Suspicion of RY Sgr's variable nature mounted in 1895 when J.C. Kapteyn remarked about the "fairly proved or at least highly probable" variability of the then unnamed star in the introduction to the Cape Photographic Durchmusterung. The stars behavior was examined and verified by Colonel E.E. Markwick of Gibraltar during his comparison of the Uranometria Argentina with the sky and was independently confirmed by Williamina Fleming of Harvard College Observatory(HCO) because of its peculiar spectrum and variability as seen on the HCO photographic plates. The confirmation as a variable was announced in the June 5, 1896 Harvard College Observatory Circular No. 7, by Edward C. Pickering in which he referred to RY Sgr as "a very remarkable object."
|Click here  for a look of the historical light curve of RY Sgr from 1895-1972, and on the above image for the light curve from 1970-2000.|
In 1972, Margaret Mayall (AAVSO Director 1956-1973) published the mean light curve of RY Sgr from 1892 to 1972 which accompanied her article "Variable Star Notes" published in the Royal Astronomical Society of Canada Journal. The historic light curve, which is seen on page 233  of this publication, was assembled in part by AAVSO's first recorder, Leon Campbell, from early photographic and visual observations, while the remainder of the light curve is by Margaret Mayall and is composed of observations made by AAVSO observers. The more recent plot to the right extends this light curve from 1970 to 2000. Since its induction into the AAVSO International Database in 1911, RY Sgr has been observed by hundreds of observers worldwide who have contributed over 27,000 data points.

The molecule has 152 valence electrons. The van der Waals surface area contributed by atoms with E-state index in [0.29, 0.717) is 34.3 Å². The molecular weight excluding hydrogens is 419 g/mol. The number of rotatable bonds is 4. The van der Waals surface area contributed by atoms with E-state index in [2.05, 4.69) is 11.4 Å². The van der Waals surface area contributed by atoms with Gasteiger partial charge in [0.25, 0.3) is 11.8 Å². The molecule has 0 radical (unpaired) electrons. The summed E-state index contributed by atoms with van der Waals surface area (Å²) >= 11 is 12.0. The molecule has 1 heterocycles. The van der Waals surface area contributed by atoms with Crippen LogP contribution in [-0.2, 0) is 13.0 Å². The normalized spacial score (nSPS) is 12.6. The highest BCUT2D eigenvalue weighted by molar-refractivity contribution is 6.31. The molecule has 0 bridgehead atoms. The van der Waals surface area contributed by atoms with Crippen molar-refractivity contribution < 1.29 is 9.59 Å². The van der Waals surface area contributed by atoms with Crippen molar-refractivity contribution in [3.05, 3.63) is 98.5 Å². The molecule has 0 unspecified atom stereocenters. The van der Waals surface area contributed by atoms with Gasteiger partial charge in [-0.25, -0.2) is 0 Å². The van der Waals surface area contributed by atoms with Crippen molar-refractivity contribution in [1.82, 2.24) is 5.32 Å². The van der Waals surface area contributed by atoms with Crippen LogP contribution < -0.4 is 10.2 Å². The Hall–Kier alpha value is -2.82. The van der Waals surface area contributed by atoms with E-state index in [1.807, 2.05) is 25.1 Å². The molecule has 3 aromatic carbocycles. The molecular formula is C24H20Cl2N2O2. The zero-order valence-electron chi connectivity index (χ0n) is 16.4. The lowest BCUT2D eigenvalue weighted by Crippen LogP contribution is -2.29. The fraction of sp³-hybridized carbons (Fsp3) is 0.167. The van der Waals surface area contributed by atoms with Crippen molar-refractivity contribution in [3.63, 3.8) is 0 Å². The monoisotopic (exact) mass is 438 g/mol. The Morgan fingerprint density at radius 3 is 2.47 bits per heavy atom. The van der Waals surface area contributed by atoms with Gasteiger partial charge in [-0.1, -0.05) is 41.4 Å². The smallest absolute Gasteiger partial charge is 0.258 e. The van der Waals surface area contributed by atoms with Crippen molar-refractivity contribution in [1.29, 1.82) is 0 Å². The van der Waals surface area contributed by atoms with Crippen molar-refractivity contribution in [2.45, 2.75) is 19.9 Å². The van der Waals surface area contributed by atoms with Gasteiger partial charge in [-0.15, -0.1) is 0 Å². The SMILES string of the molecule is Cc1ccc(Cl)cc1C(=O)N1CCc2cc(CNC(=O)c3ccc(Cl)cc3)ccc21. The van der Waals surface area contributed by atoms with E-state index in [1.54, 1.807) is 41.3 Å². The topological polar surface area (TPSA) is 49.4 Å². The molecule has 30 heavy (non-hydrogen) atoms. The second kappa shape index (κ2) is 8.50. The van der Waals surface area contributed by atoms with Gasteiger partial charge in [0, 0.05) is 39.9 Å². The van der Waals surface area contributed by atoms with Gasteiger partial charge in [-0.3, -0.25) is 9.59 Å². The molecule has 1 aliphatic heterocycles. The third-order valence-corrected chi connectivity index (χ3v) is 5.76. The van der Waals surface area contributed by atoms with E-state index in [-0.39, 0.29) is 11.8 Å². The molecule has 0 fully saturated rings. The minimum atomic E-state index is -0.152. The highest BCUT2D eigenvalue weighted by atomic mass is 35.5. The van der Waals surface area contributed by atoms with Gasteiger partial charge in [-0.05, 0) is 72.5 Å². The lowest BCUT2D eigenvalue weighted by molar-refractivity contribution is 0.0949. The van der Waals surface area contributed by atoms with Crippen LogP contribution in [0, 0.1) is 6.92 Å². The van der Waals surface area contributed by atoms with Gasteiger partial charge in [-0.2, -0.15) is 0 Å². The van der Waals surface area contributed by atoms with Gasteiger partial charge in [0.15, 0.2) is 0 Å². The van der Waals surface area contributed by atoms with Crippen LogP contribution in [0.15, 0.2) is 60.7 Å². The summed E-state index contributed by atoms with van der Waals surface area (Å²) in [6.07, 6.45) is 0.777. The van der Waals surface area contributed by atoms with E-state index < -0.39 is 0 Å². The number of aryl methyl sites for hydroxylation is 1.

|Click on the above image to see an enlarged portion of the AAVSO light curve for RY Sgr. The interval shown reveals the 39-day oscillation in magnitude while at maximum brightness. Plotted are 1-day means.|
A closer look at the light curve of RY Sgr reveals evidence of a secondary Cepheid-like variation during maximum light of about 39 days and with an amplitude of about half a magnitude. This finding was first announced by Luigi Jacchia in 1933 on the basis of his observations during the time frame of 1920-1932. More recent studies by teams such as Marraco and Milesi (1982) and Lawson and Cottrell (1990) suggest that the pulsation period of RY Sgr may in fact be shortening. In their 1990 paper, Lawson and Cottrell concluded that perhaps the pulsation period is slowly changing on a time-scale of about every 10 years. Such a period change is postulated to be the result of rapid evolution of the post-giant phase of the helium-enriched star or may be due to a substantial mass loss. Both hypothesis, however, imply that the lives of the RCB stars as pulsators is very short -- perhaps on the order of a millennium (Marraco and Milesi 1982). Continued observations will be vital in determining if the period is indeed shortening.
What is the reason for the bizarre fading behavior associated with the RCB stars? The answer is not clearly defined, adding to the enigma associated with these objects. Theories suggest that the events may be attributed to the formation of dust or soot clouds around the star. Such a cloud could potentially shroud the star and obscure the photosphere. The clouds are theorized to be amorphous in shape, composed of carbon, occur at irregular intervals, and could possibly be the result of ejected material. (More detailed information about the dust-related theories may be found on the R Coronae Borealis VSOTM page .) The secondary cycle, however, may be due to semi-regular pulsation in outer layers of the star.